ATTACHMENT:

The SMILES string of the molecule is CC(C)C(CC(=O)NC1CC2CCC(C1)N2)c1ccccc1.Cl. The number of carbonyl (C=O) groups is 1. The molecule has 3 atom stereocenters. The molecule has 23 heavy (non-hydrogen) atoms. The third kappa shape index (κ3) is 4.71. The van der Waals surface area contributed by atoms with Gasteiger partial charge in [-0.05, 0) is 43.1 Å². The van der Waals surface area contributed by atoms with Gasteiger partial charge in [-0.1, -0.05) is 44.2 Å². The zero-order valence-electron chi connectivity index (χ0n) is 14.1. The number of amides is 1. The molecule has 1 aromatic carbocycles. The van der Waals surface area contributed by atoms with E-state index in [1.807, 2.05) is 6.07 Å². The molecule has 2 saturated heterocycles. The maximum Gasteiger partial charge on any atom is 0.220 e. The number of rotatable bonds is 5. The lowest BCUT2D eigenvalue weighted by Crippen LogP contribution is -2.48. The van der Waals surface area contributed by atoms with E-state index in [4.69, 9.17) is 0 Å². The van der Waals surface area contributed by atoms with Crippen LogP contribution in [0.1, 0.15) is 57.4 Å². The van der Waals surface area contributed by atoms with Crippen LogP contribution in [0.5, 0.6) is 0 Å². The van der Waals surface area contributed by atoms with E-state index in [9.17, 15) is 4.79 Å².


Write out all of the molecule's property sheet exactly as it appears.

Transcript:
The SMILES string of the molecule is CC(C)C(CC(=O)NC1CC2CCC(C1)N2)c1ccccc1.Cl. The number of carbonyl (C=O) groups is 1. The molecule has 3 atom stereocenters. The molecule has 23 heavy (non-hydrogen) atoms. The third kappa shape index (κ3) is 4.71. The van der Waals surface area contributed by atoms with Gasteiger partial charge in [-0.05, 0) is 43.1 Å². The van der Waals surface area contributed by atoms with Gasteiger partial charge in [-0.1, -0.05) is 44.2 Å². The zero-order valence-electron chi connectivity index (χ0n) is 14.1. The number of amides is 1. The molecule has 1 aromatic carbocycles. The van der Waals surface area contributed by atoms with E-state index in [1.807, 2.05) is 6.07 Å². The molecule has 2 saturated heterocycles. The maximum Gasteiger partial charge on any atom is 0.220 e. The number of rotatable bonds is 5. The lowest BCUT2D eigenvalue weighted by Crippen LogP contribution is -2.48. The van der Waals surface area contributed by atoms with E-state index in [4.69, 9.17) is 0 Å². The van der Waals surface area contributed by atoms with Crippen LogP contribution in [0.1, 0.15) is 57.4 Å². The van der Waals surface area contributed by atoms with Crippen LogP contribution in [0.5, 0.6) is 0 Å². The van der Waals surface area contributed by atoms with E-state index in [9.17, 15) is 4.79 Å².